Nanjing Massacre Memorial Hall

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The Memorial for compatriots killed in the Nanjing Massacre by Japanese Forces of Aggression (simplified Chinese: 侵华日军南京大屠杀遇难同胞纪念馆; traditional Chinese: 侵華日軍南京大屠殺遇難同胞紀念館; pinyin: Qīnhuà Rìjūn Nánjīng dàtúshā tóngbāo Jìniànguǎn) is the hall to memorialize the people killed in the Nanjing Massacre by the Imperial Japanese Army in and around the then capital of China, Nanjing, after it fell on December 13, 1937. It is located in the southwestern corner of Nanjing known as Jiangdongmen, near a site where thousands of bodies were buried, called a "pit of ten thousand corpses" (simplified Chinese: 万人坑; traditional Chinese: 萬人坑; pinyin: wàn rén kēng).

Nanjing Massacre[edit]

Main article: Nanjing Massacre

On December 13, 1937, the Japanese army occupied Nanjing (also referred to as Nanking)–then the capital city of the Republic of China. It is widely accepted that during the first six to eight weeks of their occupation, the Japanese army committed numerous atrocities, including rape, arson, looting, mass executions, and torture. There is, however, denial over the scale of the massacre, especially in Japan where a minor group of ultranationalistic negationists even go so far as to claim that the massacre never happened.

The Chinese government estimates that approximately 300,000 civilians and unarmed Chinese soldiers were brutally slaughtered. This estimate of "more than 300,000 dead" was made from burial records and eyewitness accounts by the Nanjing War Crimes Tribunal and included in the verdict for Hisao Tani.

Corpses littered the streets and were seen afloat in rivers for weeks, and many structures in the city were burned down. Countless shops, stores, and residences were looted and sacked.[1]

Japanese soldiers were also reported to have conducted killing competitions and bayonet practice using live Chinese prisoners. Approximately 20,000 cases of rape occurred within the city during the first month of the occupation, according to the "Judgement of the International Military Tribunal".[2] Even children, the elderly, and nuns are reported to have suffered at the hands of the Imperial Japanese army.[3]

The Memorial Hall[edit]

The Nanjing Memorial Hall was built in 1985 by the Nanjing Municipal Government in memory of the 300,000 victims who lost their lives during the Nanjing Massacre. In 1995, it was enlarged and renovated. The memorial exhibits historical records and objects, and uses architecture, sculptures, and videos to illustrate what happened during the Nanjing Massacre. Many historical items were donated by Japanese members of a Japanese–Chinese friendship group, which also donated a garden located on the museum grounds.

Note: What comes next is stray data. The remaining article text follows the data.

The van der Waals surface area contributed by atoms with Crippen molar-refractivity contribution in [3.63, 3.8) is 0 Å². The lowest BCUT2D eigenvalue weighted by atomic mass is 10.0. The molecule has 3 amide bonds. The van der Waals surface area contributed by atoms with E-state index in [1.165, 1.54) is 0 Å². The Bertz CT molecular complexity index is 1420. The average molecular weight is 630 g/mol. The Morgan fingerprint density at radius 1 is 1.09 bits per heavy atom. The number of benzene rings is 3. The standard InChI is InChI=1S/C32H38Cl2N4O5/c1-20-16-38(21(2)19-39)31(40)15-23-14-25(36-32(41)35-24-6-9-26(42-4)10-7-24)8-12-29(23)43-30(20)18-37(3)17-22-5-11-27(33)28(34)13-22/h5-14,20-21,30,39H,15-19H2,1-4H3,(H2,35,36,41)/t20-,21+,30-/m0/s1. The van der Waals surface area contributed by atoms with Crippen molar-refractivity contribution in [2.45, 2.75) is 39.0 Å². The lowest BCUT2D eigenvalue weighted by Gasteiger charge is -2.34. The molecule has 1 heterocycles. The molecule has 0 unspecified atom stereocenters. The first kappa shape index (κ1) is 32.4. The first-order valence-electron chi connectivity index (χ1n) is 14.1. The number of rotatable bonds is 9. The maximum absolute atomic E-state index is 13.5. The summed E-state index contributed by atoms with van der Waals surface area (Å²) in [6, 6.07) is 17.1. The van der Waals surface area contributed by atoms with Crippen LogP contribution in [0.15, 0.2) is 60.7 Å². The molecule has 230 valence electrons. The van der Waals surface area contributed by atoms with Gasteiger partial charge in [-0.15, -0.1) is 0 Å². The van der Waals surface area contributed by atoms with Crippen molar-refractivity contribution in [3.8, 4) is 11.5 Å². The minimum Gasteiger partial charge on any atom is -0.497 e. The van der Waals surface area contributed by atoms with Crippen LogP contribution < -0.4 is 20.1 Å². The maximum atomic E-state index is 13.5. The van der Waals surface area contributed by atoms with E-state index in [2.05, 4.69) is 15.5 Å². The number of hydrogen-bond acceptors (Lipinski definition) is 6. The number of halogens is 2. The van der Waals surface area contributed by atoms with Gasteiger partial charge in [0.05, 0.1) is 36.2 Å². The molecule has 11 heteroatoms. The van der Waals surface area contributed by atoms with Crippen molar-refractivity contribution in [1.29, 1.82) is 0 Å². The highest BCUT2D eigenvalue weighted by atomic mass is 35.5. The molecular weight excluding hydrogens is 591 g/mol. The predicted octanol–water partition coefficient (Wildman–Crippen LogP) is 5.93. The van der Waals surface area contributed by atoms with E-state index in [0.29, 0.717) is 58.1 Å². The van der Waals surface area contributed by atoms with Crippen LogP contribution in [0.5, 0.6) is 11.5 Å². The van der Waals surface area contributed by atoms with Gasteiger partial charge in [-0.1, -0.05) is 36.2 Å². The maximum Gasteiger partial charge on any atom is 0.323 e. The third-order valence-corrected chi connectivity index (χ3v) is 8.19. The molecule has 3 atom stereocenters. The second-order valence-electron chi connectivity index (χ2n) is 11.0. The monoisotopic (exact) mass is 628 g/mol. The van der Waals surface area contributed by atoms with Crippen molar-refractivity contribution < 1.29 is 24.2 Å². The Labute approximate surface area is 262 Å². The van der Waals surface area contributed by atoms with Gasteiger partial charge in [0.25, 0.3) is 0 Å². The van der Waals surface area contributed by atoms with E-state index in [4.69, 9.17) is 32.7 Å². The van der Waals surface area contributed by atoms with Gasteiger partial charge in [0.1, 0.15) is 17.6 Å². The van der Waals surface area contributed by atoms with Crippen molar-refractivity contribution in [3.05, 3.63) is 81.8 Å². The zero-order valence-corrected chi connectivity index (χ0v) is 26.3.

It occupies a total area of approximately 28,000 square meters, including about 3,000 square meters of building floor space.

The memorial consists of three major parts: outdoor exhibits, sheltered skeletal remains of victims, and an exhibition hall of historical documents.

Outdoor exhibits[edit]

The outdoor exhibit include statues, sculptures, relief carvings, tablets, and a large wall listing the names of victims, as well as an atonement tablet and memorial walkway. The memorial walkway displays footprints of survivors, some of which were impressed as recently as 2002.

Skeletal remains[edit]

Skeletal remains

The skeletal remains of massacre victims, now exhibited in a coffin-shaped display hall, were excavated from Jiangdongmen in 1985; 208 more were uncovered in 1998.

Exhibition hall[edit]

The tomb-like exhibition hall, half underground, contains more than 1000 items related to the massacre, including an immense collection of pictures, objects, charts, and photographs. Paintings, sculptures, illuminated display cabinets, multimedia screens and documentary films serve to demonstrate to visitors the crimes committed by the Japanese military.

References[edit]

  1. ^ John E. Woods, The Good Man of Nanking, the Diaries of John Rabe, 1998 P. 275-278
  2. ^ Nanjing Massacre Memorial Site 2005
  3. ^ John E. Woods, The Good Man of Nanking, the Diaries of John Rabe, 1998 P. 275-278, 281

Kirk A. Denton, Exhibiting the Past: Historical Memory and the Politics of Museums in Postsocialist China (University of Hawaii Press, 2014), pp. 143-49.

External links[edit]

Coordinates: 32°2′7.90″N 118°44′36.67″E / 32.0355278°N 118.7435194°E / 32.0355278; 118.7435194